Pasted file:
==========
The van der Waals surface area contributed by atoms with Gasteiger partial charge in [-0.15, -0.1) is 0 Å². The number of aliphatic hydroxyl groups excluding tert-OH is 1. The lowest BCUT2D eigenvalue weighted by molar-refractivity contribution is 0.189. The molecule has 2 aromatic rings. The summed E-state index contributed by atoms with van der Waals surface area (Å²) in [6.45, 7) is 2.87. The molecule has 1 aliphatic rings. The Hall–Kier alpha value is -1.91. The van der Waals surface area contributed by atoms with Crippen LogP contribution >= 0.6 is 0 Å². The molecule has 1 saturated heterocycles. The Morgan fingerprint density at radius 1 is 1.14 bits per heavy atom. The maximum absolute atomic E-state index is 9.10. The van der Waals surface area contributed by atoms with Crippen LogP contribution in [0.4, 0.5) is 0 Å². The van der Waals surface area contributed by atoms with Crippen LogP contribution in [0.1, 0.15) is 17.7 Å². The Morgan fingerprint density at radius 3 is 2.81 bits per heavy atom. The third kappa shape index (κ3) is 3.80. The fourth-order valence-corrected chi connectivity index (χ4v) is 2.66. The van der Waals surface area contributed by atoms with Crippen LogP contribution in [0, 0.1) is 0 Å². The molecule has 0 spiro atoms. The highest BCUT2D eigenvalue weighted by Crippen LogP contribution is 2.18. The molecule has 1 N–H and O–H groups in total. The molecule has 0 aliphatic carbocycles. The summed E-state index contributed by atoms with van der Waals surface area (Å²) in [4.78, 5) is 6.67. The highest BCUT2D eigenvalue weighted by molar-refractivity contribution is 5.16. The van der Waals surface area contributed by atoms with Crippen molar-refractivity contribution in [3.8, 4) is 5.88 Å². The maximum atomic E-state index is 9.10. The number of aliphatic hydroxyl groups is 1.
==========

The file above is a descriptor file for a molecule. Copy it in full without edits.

The van der Waals surface area contributed by atoms with Gasteiger partial charge in [-0.15, -0.1) is 0 Å². The number of aliphatic hydroxyl groups excluding tert-OH is 1. The lowest BCUT2D eigenvalue weighted by molar-refractivity contribution is 0.189. The molecule has 2 aromatic rings. The summed E-state index contributed by atoms with van der Waals surface area (Å²) in [6.45, 7) is 2.87. The molecule has 1 aliphatic rings. The Hall–Kier alpha value is -1.91. The van der Waals surface area contributed by atoms with Crippen LogP contribution >= 0.6 is 0 Å². The molecule has 1 saturated heterocycles. The Morgan fingerprint density at radius 1 is 1.14 bits per heavy atom. The maximum absolute atomic E-state index is 9.10. The van der Waals surface area contributed by atoms with Crippen LogP contribution in [0.4, 0.5) is 0 Å². The van der Waals surface area contributed by atoms with Crippen LogP contribution in [0.1, 0.15) is 17.7 Å². The Morgan fingerprint density at radius 3 is 2.81 bits per heavy atom. The third kappa shape index (κ3) is 3.80. The fourth-order valence-corrected chi connectivity index (χ4v) is 2.66. The van der Waals surface area contributed by atoms with Crippen LogP contribution in [0, 0.1) is 0 Å². The molecule has 0 spiro atoms. The highest BCUT2D eigenvalue weighted by Crippen LogP contribution is 2.18. The molecule has 1 N–H and O–H groups in total. The molecule has 0 aliphatic carbocycles. The summed E-state index contributed by atoms with van der Waals surface area (Å²) in [4.78, 5) is 6.67. The highest BCUT2D eigenvalue weighted by molar-refractivity contribution is 5.16. The van der Waals surface area contributed by atoms with Crippen molar-refractivity contribution in [3.8, 4) is 5.88 Å². The maximum atomic E-state index is 9.10. The number of aliphatic hydroxyl groups is 1.